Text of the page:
Its own News app and updates to OS X and iOS filled an unusually-packed lineup of new software

At the keynote speech of Apple's WWDC converence in San Francsico, Tim Cook announced that developers would be able to make native apps for Apple Watch, and that new versions of its OS X and iOS operating systems were on the way.

But it was the traditional "one more thing" that most interested the crowd at Moscone West: Apple Music, its new streaming music service.

All-you-can-eat music will be $10 a month, with the first three months free of charge. It will launch in 100 countries, and there'll be software for Windows and Android as well as Apple's own hardware. A $15 monthly plan covers up to 6 people sharing an account.

"These guys really do think different," said producer and Beats Audio founder Jimmy Iovine, introduced by Cook, recounting the history of digital music and the industry's travails.

He recounted a conversation with Cook and Apple executive Eddie Cue: "Can we build a better ecosystem, with the elegance and simplicity that Apple can do?"

Evidently, their answer was "yes."

Apple bought Beats Audio about a year ago for $3bn, its largest acquisition of all time. Though known for its ubiquitous headphones, it was Beats' nascent music service and industry placement that savvy analysts saw as Apple's target.

Apple Music, Iovine said, would bring a human touch to the discovery services found in competitors: "If you love music without restrictions, you're going to love it."

It'll be accessed through a minimalist-looking new mobile app.

"We're going to find out about your musical taste," Apple's Phil Schiller said, demoing the app's discovery features. " … we're going to take all this info you've provided…and make recommendations just for you."

Schiller pitched the service to new artists, but there wasn't much in the way of money talk concerning royalties or traditional promotion.

At a keynote unusually densely-packed with new software announcements and upgrades, Cook got out of the way quickly, eager to give other executives time to show their new stuff.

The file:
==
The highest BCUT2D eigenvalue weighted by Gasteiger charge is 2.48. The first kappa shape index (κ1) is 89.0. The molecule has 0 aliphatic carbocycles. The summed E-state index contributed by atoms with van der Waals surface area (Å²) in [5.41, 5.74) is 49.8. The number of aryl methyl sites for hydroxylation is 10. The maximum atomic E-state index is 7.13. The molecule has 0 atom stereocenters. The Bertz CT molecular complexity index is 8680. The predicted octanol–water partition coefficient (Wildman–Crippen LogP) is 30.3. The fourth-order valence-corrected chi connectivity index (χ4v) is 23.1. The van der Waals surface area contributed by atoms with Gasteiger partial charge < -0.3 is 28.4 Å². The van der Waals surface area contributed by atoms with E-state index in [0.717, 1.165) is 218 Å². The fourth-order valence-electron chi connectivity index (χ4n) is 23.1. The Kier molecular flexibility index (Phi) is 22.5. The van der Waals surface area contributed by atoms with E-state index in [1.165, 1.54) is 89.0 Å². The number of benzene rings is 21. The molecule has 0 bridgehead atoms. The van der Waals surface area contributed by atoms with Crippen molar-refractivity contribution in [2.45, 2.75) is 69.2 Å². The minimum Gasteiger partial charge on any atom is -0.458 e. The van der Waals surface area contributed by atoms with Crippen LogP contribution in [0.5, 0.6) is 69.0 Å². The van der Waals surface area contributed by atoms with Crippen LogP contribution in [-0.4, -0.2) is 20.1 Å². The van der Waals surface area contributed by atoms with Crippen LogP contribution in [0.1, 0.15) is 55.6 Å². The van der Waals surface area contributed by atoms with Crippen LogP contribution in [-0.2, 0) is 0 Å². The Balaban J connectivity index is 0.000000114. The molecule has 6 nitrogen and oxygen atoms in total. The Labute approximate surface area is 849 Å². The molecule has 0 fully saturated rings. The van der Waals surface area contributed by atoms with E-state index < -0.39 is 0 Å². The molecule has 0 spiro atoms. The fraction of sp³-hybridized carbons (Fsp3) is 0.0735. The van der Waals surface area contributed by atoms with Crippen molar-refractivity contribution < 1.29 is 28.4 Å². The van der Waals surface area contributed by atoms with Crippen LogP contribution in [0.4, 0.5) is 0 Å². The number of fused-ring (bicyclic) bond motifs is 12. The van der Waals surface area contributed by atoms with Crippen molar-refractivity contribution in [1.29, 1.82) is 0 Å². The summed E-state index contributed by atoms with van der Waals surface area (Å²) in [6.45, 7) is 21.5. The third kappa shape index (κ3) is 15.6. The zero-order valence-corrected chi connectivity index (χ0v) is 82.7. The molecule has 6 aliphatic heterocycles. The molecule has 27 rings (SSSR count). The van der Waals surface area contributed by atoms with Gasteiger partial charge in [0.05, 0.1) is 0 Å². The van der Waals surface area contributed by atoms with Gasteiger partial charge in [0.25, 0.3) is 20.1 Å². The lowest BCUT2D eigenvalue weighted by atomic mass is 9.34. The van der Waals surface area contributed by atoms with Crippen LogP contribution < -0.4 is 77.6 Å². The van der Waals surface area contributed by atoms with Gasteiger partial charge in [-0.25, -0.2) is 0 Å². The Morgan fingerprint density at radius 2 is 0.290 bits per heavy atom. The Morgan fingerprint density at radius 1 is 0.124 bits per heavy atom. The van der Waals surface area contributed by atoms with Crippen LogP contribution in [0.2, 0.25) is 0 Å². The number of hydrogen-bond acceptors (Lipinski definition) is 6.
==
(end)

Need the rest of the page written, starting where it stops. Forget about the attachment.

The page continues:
"I'll dispense with the usual updates," Cook said—though he did point out that the App Store had recently seen its 100 billionth download—"other than to tell you that everything is going great."

Time for version 2

The new version of the Watch OS will allow developers to create applications for the tiny gadget that don't rely on software running on nearby iOS devices.

"For us, this is a giant moment," Cook said. "This is how we felt when we launched the App Store."

Customizable watch faces, new health features and other enhancements will come with the next version of the Watch software, but it is the ability to make new software from scratch—like any other computer—that will power app sales.

Also announced was News, a new app that feeds users with the latest stories, based upon their preferences, favorite sites and magazines.

"We think this offers the best mobile experience ever," said Apple Vice President Susan Prescott, touting its beautiful typography and clean, uncluttered layout.

In a demo, the News App was seen to be free of advertising. Though similar in appearance to reader apps such as Flipboard, the range of publisher relationships announced suggest that Facebook's own recently-unveiled new publishing platform is the real target.

To cheers, Apple's Craig Federighi announced that Swift, Apple's new programming language, will be going open-source.

El Capitan

Federighi said that the new version of OS X will be named "El Capitan" and focus on performance improvements.